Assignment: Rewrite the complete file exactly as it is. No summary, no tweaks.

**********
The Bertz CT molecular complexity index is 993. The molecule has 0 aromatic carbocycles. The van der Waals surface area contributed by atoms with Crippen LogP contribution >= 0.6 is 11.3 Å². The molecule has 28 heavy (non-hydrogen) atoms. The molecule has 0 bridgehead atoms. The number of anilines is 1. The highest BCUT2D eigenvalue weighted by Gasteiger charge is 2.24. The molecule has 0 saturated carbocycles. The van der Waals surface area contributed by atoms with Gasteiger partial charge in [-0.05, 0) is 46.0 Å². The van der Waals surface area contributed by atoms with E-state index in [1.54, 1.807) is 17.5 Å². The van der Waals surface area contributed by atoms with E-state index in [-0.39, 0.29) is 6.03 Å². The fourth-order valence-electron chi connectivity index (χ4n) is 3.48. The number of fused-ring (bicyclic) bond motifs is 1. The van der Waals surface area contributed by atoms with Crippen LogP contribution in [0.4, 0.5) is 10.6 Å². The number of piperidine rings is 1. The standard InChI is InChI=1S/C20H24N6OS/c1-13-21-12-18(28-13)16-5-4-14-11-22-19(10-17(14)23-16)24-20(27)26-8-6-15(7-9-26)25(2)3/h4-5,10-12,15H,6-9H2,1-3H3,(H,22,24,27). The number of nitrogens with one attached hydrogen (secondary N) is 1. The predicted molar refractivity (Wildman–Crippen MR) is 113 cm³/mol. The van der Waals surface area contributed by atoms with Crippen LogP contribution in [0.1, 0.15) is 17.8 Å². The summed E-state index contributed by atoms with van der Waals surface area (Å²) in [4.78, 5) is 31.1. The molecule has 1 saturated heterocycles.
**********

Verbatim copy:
The Bertz CT molecular complexity index is 993. The molecule has 0 aromatic carbocycles. The van der Waals surface area contributed by atoms with Crippen LogP contribution >= 0.6 is 11.3 Å². The molecule has 28 heavy (non-hydrogen) atoms. The molecule has 0 bridgehead atoms. The number of anilines is 1. The highest BCUT2D eigenvalue weighted by Gasteiger charge is 2.24. The molecule has 0 saturated carbocycles. The van der Waals surface area contributed by atoms with Gasteiger partial charge in [-0.05, 0) is 46.0 Å². The van der Waals surface area contributed by atoms with E-state index in [1.54, 1.807) is 17.5 Å². The van der Waals surface area contributed by atoms with E-state index in [-0.39, 0.29) is 6.03 Å². The fourth-order valence-electron chi connectivity index (χ4n) is 3.48. The number of fused-ring (bicyclic) bond motifs is 1. The van der Waals surface area contributed by atoms with Crippen LogP contribution in [0.4, 0.5) is 10.6 Å². The number of piperidine rings is 1. The standard InChI is InChI=1S/C20H24N6OS/c1-13-21-12-18(28-13)16-5-4-14-11-22-19(10-17(14)23-16)24-20(27)26-8-6-15(7-9-26)25(2)3/h4-5,10-12,15H,6-9H2,1-3H3,(H,22,24,27). The number of nitrogens with one attached hydrogen (secondary N) is 1. The predicted molar refractivity (Wildman–Crippen MR) is 113 cm³/mol. The van der Waals surface area contributed by atoms with Crippen LogP contribution in [0.1, 0.15) is 17.8 Å². The summed E-state index contributed by atoms with van der Waals surface area (Å²) in [4.78, 5) is 31.1. The molecule has 1 saturated heterocycles.